US vapers give A Billion Lives a warm welcome
On Saturday night around 1,400 vapers crowded into Milwaukee’s Pabst Theater to see the North American premiere of Aaron Biebert’s documentary A Billion Lives. Following successful showings in New Zealand and Poland, the film is now being released in the USA – and, timed as it is to coincide with the FDA’s new restrictions coming into effect, it’s generating a lot of enthusiasm among consumers and industry.
As well as a broad range of advocates and hundreds of ordinary vapers, guests at the showing included United States Senator Ron Johnson. Senator Johnson has been one of the most determined critics of the FDA’s assault on vapers, and his attendance at the premiere shows why – he makes an effort to hear what ordinary people think, while most politicians only seem to listen to pressure groups.
With A Billion Lives now appearing in more US cinemas it’s likely that much more attention will now be focused on the role of health groups in persecuting vapers. The documentary has the potential to change public attitudes about vaping, and that might be the last and best hope to rescue American vapers from the FDA’s prohibitionist agenda.[Editor’s note: Two other movies are currently being presented in France. Vape Wave directed by french film maker Yan Kounen and Beyond the Cloud, co-presented by the Vaping Post:]
New youth vaping study misses the point
Recent research by Yale School of Medicine has looked at why teenagers vape – and it seems to have done a spectacular job of reaching the wrong conclusions. The authors asked around 2,100 high school students if they had ever used electronic cigarettes, and found that 340 had. Unusually for US researchers they also looked at how many continued to use them after an initial trial, as well as asking what had prompted them to try in the first place.
Unsurprisingly the most common reason for teens to try an e-cigarette, mentioned by over half the sample, was curiosity. Teens like to try new things, and curiosity is to be expected. Other common reasons for trying them included attractive flavours and the fact friends used them. However, these are all reasons for trying an e-cigarette. When it came to teens who actually use them regularly a very different picture emerged.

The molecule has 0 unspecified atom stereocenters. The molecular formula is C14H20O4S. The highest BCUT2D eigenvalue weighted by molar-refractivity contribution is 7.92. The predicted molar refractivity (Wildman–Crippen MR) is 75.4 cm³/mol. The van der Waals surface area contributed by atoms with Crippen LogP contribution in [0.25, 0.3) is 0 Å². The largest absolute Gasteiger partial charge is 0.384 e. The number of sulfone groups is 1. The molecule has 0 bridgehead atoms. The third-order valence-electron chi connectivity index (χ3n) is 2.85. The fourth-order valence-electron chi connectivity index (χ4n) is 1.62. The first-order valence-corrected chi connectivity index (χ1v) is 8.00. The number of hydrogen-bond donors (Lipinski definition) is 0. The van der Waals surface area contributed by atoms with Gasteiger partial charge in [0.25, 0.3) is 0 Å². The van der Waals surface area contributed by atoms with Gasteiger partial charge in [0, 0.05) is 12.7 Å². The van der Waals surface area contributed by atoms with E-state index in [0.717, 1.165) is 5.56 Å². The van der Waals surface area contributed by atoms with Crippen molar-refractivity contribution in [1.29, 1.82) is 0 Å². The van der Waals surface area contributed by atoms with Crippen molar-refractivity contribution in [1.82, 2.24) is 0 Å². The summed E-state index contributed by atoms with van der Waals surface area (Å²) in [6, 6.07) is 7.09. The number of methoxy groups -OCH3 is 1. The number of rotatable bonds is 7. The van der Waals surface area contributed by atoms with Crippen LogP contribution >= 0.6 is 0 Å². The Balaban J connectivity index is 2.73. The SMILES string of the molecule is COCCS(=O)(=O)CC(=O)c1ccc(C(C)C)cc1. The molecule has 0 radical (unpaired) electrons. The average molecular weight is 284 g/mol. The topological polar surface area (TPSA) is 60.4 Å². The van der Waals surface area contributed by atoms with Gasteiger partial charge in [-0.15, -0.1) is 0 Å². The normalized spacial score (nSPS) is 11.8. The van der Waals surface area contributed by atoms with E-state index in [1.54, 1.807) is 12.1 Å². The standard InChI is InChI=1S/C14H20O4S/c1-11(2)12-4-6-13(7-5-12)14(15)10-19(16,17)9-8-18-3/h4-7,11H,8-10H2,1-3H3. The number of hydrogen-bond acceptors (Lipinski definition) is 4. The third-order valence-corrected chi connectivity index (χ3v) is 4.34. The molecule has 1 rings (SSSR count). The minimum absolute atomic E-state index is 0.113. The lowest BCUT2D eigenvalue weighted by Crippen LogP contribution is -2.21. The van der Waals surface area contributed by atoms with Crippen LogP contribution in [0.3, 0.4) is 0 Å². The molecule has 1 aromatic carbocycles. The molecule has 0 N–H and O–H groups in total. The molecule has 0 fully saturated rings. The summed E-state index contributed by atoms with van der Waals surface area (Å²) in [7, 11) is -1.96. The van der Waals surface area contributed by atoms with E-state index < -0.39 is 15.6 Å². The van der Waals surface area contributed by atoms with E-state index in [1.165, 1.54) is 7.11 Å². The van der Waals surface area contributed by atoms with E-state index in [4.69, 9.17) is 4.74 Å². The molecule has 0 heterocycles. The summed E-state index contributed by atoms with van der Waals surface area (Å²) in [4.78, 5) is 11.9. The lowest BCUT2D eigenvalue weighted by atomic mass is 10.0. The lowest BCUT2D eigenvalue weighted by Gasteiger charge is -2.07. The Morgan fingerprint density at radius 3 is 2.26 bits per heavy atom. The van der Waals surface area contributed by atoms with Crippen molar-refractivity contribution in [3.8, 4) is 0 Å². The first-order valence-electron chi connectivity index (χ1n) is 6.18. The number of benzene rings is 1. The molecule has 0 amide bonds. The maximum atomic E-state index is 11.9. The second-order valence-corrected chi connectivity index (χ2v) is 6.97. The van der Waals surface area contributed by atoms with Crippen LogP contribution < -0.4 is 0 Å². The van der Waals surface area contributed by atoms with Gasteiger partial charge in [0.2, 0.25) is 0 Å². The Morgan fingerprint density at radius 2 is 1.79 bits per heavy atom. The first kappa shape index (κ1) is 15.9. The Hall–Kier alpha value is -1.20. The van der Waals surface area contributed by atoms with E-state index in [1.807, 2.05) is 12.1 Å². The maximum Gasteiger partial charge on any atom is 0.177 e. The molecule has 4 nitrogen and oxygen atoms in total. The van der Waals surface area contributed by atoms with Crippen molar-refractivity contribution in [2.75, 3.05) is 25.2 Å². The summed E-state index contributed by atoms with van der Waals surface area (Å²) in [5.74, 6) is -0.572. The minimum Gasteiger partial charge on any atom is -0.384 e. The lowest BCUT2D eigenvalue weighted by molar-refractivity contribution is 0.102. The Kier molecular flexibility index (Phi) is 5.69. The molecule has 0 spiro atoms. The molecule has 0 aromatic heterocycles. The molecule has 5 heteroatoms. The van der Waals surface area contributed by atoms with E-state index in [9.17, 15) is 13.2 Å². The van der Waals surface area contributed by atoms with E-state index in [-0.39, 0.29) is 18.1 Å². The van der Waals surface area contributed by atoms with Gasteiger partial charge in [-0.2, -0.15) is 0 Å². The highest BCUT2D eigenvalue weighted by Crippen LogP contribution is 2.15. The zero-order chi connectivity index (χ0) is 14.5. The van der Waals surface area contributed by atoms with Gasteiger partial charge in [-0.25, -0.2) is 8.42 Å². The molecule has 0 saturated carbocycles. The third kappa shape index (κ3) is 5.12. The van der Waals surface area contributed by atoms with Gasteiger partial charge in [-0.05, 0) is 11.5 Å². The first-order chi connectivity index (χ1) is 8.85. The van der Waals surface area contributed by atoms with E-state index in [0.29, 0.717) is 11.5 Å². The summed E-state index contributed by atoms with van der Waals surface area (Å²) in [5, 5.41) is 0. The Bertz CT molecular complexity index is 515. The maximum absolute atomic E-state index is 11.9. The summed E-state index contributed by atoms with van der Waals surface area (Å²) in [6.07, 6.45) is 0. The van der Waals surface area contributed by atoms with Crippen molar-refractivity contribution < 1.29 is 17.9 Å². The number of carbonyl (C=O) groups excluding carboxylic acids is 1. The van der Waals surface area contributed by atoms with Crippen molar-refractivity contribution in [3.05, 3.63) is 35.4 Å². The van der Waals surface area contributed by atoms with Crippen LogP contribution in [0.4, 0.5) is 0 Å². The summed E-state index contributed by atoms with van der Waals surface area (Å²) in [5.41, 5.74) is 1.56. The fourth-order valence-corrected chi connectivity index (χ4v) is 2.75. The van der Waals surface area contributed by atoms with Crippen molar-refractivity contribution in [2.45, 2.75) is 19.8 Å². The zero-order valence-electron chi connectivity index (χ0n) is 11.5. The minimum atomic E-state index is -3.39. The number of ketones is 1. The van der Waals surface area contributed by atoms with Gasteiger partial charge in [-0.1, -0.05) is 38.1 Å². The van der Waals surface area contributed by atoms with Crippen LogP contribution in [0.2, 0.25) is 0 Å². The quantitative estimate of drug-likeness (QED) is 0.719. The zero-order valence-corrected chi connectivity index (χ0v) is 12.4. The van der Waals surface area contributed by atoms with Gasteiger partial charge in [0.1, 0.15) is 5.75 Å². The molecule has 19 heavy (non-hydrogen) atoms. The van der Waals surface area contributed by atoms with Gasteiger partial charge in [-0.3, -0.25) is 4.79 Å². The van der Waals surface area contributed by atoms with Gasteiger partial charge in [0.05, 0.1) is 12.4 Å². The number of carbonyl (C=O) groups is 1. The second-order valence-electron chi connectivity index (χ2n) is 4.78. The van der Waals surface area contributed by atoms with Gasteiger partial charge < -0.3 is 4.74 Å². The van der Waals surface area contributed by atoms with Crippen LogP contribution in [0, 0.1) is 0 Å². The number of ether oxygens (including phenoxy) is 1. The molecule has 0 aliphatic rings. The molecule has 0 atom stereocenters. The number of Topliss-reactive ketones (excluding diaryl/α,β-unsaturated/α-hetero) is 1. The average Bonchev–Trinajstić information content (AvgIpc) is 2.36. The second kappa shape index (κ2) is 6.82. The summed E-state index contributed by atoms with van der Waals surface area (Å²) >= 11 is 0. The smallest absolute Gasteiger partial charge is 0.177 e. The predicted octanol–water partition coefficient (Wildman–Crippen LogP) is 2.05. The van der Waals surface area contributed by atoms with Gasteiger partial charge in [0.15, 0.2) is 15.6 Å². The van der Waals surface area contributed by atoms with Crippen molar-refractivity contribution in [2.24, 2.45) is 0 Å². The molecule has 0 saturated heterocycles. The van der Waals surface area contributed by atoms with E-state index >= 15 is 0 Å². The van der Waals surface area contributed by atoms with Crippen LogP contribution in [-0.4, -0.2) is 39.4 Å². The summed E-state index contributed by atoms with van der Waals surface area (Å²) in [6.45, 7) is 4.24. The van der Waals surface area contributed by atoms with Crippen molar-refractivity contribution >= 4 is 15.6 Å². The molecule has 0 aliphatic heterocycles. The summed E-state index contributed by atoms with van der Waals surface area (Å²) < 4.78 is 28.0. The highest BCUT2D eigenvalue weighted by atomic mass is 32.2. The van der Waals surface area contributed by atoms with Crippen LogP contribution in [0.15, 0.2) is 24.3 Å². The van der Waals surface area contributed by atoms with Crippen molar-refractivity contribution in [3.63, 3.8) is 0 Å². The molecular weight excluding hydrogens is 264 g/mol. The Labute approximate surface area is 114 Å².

The teens most likely to be regular vapers were those who want to quit smoking; only 6% of the sample gave that as a reason for trying an e-cigarette, but of that 6% around four in five were still vaping several months later. Although sloppy research means it’s hard to tell how many US teens are regular vapers, these numbers suggest that around 0.8% of all US teens are vaping because they want to quit smoking – and research from similar countries suggests that’s about the percentage of teens who regularly vape.
Strangely the Yale team seem to have missed this. Instead they focus on the low cost of vaping compared to cigarettes, but don’t make the obvious connection – if teens are vaping because it’s cheaper than smoking, that means if vaping was more expensive they would smoke. The authors don’t appear concerned about smoking cessation, though. In their conclusions they suggest identifying the teens who’re most likely to continue vaping, then intervening to stop them. Those teens are the ones who’re trying to quit smoking, and it seems these researchers don’t want them to.
Smoking in Europe plummets as vaping grows
Meanwhile some slightly more useful research from Europe suggests that the impact of electronic cigarettes on smoking rates may be even bigger than previously suspected. A new study by Dr Konstantinos Farsalinos, published in the journal Addiction, surveyed more than 25,000 people throughout the EU and found some startling numbers.
Based on the survey responses, around 48.5 million people in the EU have tried e-cigarettes at least once, but regular use is confined to current or former smokers. Only 0.09% of never-smokers vape daily; this is even lower than found in previous studies, and is probably more accurate due to the large sample size.
Most impressively, however, Farsalinos found that if the sample is representative (which it probably is; the data was collected through the Eurobarometer survey system) then 32.1% of current e-cigarette users have reduced how much they smoke and an incredible 35.1% have quit entirely. By comparison, licensed NRT has a success rate of roughly 5%. Overall, Farsalinos concluded, roughly 6.1 million European smokers have used e-cigarettes to quit – with no cost to the taxpayer.